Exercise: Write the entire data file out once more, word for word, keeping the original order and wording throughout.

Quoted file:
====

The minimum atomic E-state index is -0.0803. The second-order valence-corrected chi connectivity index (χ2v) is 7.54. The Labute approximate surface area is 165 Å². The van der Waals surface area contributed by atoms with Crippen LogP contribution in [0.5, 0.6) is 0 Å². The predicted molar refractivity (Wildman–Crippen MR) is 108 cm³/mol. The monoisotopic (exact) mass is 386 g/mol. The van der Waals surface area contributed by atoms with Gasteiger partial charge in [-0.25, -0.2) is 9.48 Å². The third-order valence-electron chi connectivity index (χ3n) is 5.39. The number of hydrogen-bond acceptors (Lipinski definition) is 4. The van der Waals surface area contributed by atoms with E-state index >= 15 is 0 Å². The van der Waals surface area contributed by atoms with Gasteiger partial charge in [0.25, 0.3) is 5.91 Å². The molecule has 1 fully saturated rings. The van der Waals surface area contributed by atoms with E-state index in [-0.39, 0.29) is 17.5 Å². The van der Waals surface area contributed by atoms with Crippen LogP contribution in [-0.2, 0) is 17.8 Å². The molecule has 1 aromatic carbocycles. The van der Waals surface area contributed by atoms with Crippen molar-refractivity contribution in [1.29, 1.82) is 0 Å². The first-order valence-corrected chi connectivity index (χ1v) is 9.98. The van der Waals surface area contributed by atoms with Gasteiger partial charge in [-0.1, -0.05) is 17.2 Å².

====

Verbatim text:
The minimum atomic E-state index is -0.0803. The second-order valence-corrected chi connectivity index (χ2v) is 7.54. The Labute approximate surface area is 165 Å². The van der Waals surface area contributed by atoms with Crippen LogP contribution in [0.5, 0.6) is 0 Å². The predicted molar refractivity (Wildman–Crippen MR) is 108 cm³/mol. The monoisotopic (exact) mass is 386 g/mol. The van der Waals surface area contributed by atoms with Gasteiger partial charge in [-0.25, -0.2) is 9.48 Å². The third-order valence-electron chi connectivity index (χ3n) is 5.39. The number of hydrogen-bond acceptors (Lipinski definition) is 4. The van der Waals surface area contributed by atoms with E-state index >= 15 is 0 Å². The van der Waals surface area contributed by atoms with Gasteiger partial charge in [0.25, 0.3) is 5.91 Å². The molecule has 1 fully saturated rings. The van der Waals surface area contributed by atoms with E-state index in [-0.39, 0.29) is 17.5 Å². The van der Waals surface area contributed by atoms with Crippen LogP contribution in [-0.2, 0) is 17.8 Å². The molecule has 1 aromatic carbocycles. The van der Waals surface area contributed by atoms with Crippen molar-refractivity contribution in [1.29, 1.82) is 0 Å². The first-order valence-corrected chi connectivity index (χ1v) is 9.98. The van der Waals surface area contributed by atoms with Gasteiger partial charge in [-0.1, -0.05) is 17.2 Å².